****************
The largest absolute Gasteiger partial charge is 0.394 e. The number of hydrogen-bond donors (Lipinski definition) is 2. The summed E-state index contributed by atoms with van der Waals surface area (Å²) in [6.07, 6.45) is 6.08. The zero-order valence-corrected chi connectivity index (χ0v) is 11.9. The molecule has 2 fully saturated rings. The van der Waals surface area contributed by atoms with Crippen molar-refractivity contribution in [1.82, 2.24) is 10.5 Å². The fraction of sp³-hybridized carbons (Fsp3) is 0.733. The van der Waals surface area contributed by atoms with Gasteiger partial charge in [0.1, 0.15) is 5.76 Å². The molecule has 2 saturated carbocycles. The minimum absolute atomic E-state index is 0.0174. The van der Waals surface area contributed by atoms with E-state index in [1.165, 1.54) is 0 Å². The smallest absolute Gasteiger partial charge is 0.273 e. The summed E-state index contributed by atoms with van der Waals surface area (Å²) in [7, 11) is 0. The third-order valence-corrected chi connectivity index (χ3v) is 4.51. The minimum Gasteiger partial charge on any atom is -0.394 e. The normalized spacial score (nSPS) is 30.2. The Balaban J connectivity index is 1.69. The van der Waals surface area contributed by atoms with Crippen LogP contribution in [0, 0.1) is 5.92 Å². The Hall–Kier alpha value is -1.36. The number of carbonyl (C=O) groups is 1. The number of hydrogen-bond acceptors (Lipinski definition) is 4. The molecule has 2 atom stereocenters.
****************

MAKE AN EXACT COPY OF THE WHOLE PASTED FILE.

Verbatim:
The largest absolute Gasteiger partial charge is 0.394 e. The number of hydrogen-bond donors (Lipinski definition) is 2. The summed E-state index contributed by atoms with van der Waals surface area (Å²) in [6.07, 6.45) is 6.08. The zero-order valence-corrected chi connectivity index (χ0v) is 11.9. The molecule has 2 fully saturated rings. The van der Waals surface area contributed by atoms with Crippen molar-refractivity contribution in [1.82, 2.24) is 10.5 Å². The fraction of sp³-hybridized carbons (Fsp3) is 0.733. The van der Waals surface area contributed by atoms with Gasteiger partial charge in [0.1, 0.15) is 5.76 Å². The molecule has 2 saturated carbocycles. The minimum absolute atomic E-state index is 0.0174. The van der Waals surface area contributed by atoms with E-state index in [1.165, 1.54) is 0 Å². The smallest absolute Gasteiger partial charge is 0.273 e. The summed E-state index contributed by atoms with van der Waals surface area (Å²) in [7, 11) is 0. The third-order valence-corrected chi connectivity index (χ3v) is 4.51. The minimum Gasteiger partial charge on any atom is -0.394 e. The normalized spacial score (nSPS) is 30.2. The Balaban J connectivity index is 1.69. The van der Waals surface area contributed by atoms with Crippen LogP contribution in [0, 0.1) is 5.92 Å². The Hall–Kier alpha value is -1.36. The number of carbonyl (C=O) groups is 1. The number of hydrogen-bond acceptors (Lipinski definition) is 4. The molecule has 2 atom stereocenters.